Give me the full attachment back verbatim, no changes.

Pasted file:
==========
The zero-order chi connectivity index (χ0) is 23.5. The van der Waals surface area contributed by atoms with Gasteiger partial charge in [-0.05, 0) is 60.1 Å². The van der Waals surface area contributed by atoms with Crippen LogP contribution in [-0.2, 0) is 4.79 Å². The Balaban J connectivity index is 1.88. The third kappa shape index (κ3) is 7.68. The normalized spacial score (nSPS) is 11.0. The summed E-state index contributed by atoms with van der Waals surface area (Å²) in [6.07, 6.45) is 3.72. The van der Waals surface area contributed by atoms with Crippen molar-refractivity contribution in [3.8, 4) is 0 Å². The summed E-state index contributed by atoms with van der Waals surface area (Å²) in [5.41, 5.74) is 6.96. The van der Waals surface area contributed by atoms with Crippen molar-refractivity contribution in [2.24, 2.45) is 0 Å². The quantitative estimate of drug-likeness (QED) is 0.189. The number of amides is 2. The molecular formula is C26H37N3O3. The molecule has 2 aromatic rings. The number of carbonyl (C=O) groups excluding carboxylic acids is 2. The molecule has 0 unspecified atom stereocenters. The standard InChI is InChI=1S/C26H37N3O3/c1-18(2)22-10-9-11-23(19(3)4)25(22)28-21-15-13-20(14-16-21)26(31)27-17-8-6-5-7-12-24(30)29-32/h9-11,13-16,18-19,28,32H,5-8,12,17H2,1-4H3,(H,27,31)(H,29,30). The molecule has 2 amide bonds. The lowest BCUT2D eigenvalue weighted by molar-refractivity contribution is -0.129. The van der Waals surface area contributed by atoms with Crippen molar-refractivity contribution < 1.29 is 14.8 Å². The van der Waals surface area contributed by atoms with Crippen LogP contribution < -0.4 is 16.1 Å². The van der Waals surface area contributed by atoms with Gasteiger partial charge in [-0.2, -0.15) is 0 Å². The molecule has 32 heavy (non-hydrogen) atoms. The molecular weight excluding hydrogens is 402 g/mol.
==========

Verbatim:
The zero-order chi connectivity index (χ0) is 23.5. The van der Waals surface area contributed by atoms with Gasteiger partial charge in [-0.05, 0) is 60.1 Å². The van der Waals surface area contributed by atoms with Crippen LogP contribution in [-0.2, 0) is 4.79 Å². The Balaban J connectivity index is 1.88. The third kappa shape index (κ3) is 7.68. The normalized spacial score (nSPS) is 11.0. The summed E-state index contributed by atoms with van der Waals surface area (Å²) in [6.07, 6.45) is 3.72. The van der Waals surface area contributed by atoms with Crippen molar-refractivity contribution in [3.8, 4) is 0 Å². The summed E-state index contributed by atoms with van der Waals surface area (Å²) in [5.41, 5.74) is 6.96. The van der Waals surface area contributed by atoms with Crippen molar-refractivity contribution in [2.24, 2.45) is 0 Å². The quantitative estimate of drug-likeness (QED) is 0.189. The number of amides is 2. The molecular formula is C26H37N3O3. The molecule has 2 aromatic rings. The number of carbonyl (C=O) groups excluding carboxylic acids is 2. The molecule has 0 unspecified atom stereocenters. The standard InChI is InChI=1S/C26H37N3O3/c1-18(2)22-10-9-11-23(19(3)4)25(22)28-21-15-13-20(14-16-21)26(31)27-17-8-6-5-7-12-24(30)29-32/h9-11,13-16,18-19,28,32H,5-8,12,17H2,1-4H3,(H,27,31)(H,29,30). The molecule has 2 amide bonds. The lowest BCUT2D eigenvalue weighted by molar-refractivity contribution is -0.129. The van der Waals surface area contributed by atoms with Crippen molar-refractivity contribution < 1.29 is 14.8 Å². The van der Waals surface area contributed by atoms with Crippen LogP contribution < -0.4 is 16.1 Å². The van der Waals surface area contributed by atoms with Gasteiger partial charge in [-0.2, -0.15) is 0 Å². The molecule has 32 heavy (non-hydrogen) atoms. The molecular weight excluding hydrogens is 402 g/mol.